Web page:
Questions surround planned immigration detention center in NM


YOUNG DETAINEES: As many as 700 children and parents are about to be processed at a detention center in Artesia, N.M.

By Rob Nikolewski │ New Mexico Watchdog

SANTA FE, N.M. — Trying to stem a tide of thousands of undocumented immigrants, as many of 50,000 of them children, the U.S. Department of Homeland Security is about to convert a training center for the U.S. Border Patrol in the southern New Mexico town of Artesia into a detention center.

But Gov. Susana Martinez said Tuesday morning she’s concerned about a host of questions, ranging from how the children and their families will be cared for to making sure state and local agencies aren’t stuck picking up part of the bill.

“It is a federal facility and it’s their facility so they should incur all costs,” Martinez told New Mexico Watchdog. “But at the same time, we’re not going to leave a child hungry or without medication because of the failed (immigration) policy in Washington. We’re just not going to do that.”

Elected officials across the state are still getting answers about the Federal Law Enforcement Training Center in Artesia, which is being converted to house as many as 700 immigrants, nearly all of them from Central America.

Officials from the Department of Homeland Security, Immigration and Customs Enforcement and FLETC met with state and local officials at the training center Monday and Tuesday.

Dennis Kintigh, the mayor of Roswell, located 41 miles from Artesia and just eight miles from the county line, was among those at Tuesday’s meeting and told New Mexico Watchdog what was shared by federal officials:

TRANSITION: The Federal Law Enforcement Training Center in Artesia is expected to start taking in immigrant families who entered the U.S. illegally as early as Thursday or Friday.

*The facility will not be taking unaccompanied minors

*Families may be entering the facility as early as Thursday or Friday, with officials expecting as many as 50 individuals being housed at first

*Federal officials expect the facility, made up of 20 family units, to be open for 6-12 months. “I think it’s going to go longer than that, though,” Kintigh said.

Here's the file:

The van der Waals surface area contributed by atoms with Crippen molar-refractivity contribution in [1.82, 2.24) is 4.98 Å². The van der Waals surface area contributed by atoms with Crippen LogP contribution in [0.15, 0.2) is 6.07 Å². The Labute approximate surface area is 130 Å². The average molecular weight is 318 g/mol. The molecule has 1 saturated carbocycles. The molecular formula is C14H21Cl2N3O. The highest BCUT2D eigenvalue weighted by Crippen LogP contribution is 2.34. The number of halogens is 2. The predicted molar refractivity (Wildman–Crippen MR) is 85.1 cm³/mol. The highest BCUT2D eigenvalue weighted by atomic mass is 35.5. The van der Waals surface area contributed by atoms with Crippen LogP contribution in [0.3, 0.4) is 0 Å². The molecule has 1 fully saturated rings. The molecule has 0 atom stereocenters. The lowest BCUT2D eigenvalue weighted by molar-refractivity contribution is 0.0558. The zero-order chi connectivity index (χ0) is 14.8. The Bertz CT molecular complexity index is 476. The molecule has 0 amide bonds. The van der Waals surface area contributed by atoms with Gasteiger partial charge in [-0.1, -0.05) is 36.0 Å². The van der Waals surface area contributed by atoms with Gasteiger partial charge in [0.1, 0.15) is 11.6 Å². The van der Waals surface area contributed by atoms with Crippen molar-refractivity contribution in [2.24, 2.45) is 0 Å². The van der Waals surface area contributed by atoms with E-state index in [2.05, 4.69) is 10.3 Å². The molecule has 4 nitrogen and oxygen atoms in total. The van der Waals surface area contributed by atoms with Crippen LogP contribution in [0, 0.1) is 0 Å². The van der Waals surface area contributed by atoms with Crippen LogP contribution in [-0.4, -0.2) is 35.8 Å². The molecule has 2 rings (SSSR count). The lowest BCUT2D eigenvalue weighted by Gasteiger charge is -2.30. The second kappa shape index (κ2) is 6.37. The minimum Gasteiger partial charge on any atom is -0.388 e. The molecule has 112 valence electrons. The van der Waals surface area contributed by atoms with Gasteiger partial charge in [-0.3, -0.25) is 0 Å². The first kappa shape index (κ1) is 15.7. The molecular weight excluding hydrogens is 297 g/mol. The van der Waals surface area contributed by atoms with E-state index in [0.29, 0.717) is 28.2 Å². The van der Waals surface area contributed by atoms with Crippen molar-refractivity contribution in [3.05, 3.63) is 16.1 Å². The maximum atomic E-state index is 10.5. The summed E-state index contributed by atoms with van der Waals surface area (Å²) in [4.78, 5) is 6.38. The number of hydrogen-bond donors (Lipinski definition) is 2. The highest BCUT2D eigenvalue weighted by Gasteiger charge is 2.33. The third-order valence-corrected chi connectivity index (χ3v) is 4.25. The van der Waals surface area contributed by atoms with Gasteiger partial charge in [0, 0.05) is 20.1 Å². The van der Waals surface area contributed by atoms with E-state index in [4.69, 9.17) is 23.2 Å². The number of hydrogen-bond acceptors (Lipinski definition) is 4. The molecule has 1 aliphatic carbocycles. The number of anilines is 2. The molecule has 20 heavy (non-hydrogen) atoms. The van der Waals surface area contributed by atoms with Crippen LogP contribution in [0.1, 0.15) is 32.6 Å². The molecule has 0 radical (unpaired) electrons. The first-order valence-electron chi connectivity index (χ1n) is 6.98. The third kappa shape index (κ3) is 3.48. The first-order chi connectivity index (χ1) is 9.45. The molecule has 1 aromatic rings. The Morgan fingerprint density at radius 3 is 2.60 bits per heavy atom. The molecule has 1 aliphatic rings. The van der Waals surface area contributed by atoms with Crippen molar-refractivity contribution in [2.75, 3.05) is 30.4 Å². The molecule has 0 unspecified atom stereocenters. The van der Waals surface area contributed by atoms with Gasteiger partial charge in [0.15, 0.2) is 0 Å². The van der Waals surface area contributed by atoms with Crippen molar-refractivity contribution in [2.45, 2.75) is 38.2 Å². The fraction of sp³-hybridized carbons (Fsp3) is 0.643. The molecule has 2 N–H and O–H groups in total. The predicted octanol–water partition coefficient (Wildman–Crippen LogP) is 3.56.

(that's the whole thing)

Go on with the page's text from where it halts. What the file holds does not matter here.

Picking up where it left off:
*Immigrants will be coming in and out on a rotating basis, with new arrivals replacing those who are processed out of the facility. The average processing time will be 30 days.

*The immigrants will be housed in modular dormitories that are already on site

*Kintigh said federal officials told state and local representatives the facility will house “only the lowest-level risk” immigrants. “They’re not going to be gang-bangers, they said,” Kintigh said, “although they will be sending up to 17-year-old males with a mother.”

*Chain-link fences are being constructed around the dormitories, but there will be no wires atop the fences

*Training around the facility will continue for those enrolled in the Border Patrol academy

“My concerns were more from a law enforcement perspective than about (immigration) policy,” Kintigh said. “Before this meeting, there was no coordination with law enforcement in our area or with Chaves County.”

“My main concern is, we have children who are a very young age being held in immigration camps where children don’t belong,” Martinez said, adding, “That facility is meant to keep people out, not to keep them in.”

New Mexico Watchdog emailed a list of questions to the public affairs office at DHS Tuesday afternoon. We received a fact sheet (click here to view), but the response didn’t answer questions about financial concerns or specific safety questions about the converted facility.

Rep. Bill Gray, R-Artesia, said he was impressed by the federal officials at Tuesday’s meeting. “I felt they were very honest with us,” Gray said. “I don’t know if I’m feeling better about it because there’s not much we can do about it.”

But Rep. Candy Spence Ezell, R-Roswell, said, “I have plenty of concerns.”

Ezell said an ICE official at Tuesday’s meeting estimated that 90 percent of those sent to the facility will eventually be sent back to their country of origin.

“But that means 10 percent will be given asylum,” Ezell said. “Unless we see a change in our immigration policy, I can see this going on forever … We can’t take care of our veterans, we can’t take care of our elders, we can’t take care of people who can’t help themselves and I am very bothered by this.”

Contact Rob Nikolewski at and follow him on Twitter @robnikolewski